Cooper in favor of some instant replay
Manager would like to see it used on potential home runs
PHOENIX -- Astros manager Cecil Cooper is one of only a handful of baseball figures who would support the use of instant replay to clarify questionable calls, especially when it comes to determine borderline home runs.
If instant replay was an option during Tuesday's game in Arizona, the umpires would have reviewed J.R. Towles' hit in the third inning and likely would have agreed that it was a home run, not a double. Replays showed the ball hit over the yellow home run line, but when it bounced back on the field, the umpires ruled it in play.
When Cooper trotted onto the field to talk to the umpires, they stood by their decision.
[Third-base umpire Paul Schreiber] said he didn't see it that way," Cooper said. "He saw it as a ball that didn't go out. I started talking to him and then said, 'You know what?' I'm not going to argue about this.' The last time I did it, it didn't come out right."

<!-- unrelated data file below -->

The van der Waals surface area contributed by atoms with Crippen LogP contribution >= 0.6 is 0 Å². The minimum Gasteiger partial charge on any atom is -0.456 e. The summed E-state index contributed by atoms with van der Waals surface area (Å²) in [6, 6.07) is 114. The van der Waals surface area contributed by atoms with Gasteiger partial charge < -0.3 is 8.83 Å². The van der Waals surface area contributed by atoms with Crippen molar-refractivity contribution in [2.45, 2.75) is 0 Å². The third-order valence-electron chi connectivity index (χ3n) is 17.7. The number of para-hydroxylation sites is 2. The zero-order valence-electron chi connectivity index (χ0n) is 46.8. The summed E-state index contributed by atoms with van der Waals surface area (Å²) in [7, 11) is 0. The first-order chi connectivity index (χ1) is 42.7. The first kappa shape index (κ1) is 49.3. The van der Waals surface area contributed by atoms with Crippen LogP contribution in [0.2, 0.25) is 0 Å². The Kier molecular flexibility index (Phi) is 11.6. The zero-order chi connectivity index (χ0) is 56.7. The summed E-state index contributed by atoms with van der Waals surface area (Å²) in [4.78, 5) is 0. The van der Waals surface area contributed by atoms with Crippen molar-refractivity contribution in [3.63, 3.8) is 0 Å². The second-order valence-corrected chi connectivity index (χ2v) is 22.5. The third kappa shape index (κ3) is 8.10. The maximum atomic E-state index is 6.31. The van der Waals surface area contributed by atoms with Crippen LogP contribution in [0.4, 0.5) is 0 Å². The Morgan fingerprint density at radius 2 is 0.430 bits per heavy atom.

Cooper was referring to his run-in with the umpires on April 19, when he argued that Rockies center fielder Ryan Spilborghs dropped Geoff Blum's fly ball while diving. Replays showed the ball dropped out of Spilborghs' glove.
Cooper was ejected after arguing with the umpires that day and received a "talking to" from Major League Baseball disciplinarian Bob Watson. The skipper had that in mind when discussing Towles' hit with the officials on Tuesday. This time, Cooper made sure cooler heads prevailed.
"I just wanted to check with these guys," Cooper said. "They said, 'No, no, no, it didn't go out.' I'm not going to argue. I said, 'OK, whatever you say.' That's what happened. When I walked away I asked [Schreiber] how his wife and family were. He said, 'What did you say?' I said, 'How's the wife and family?' Then I walked away. Just trying to keep it light."
Alyson Footer is a reporter for MLB.com. This story was not subject to the approval of Major League Baseball or its clubs.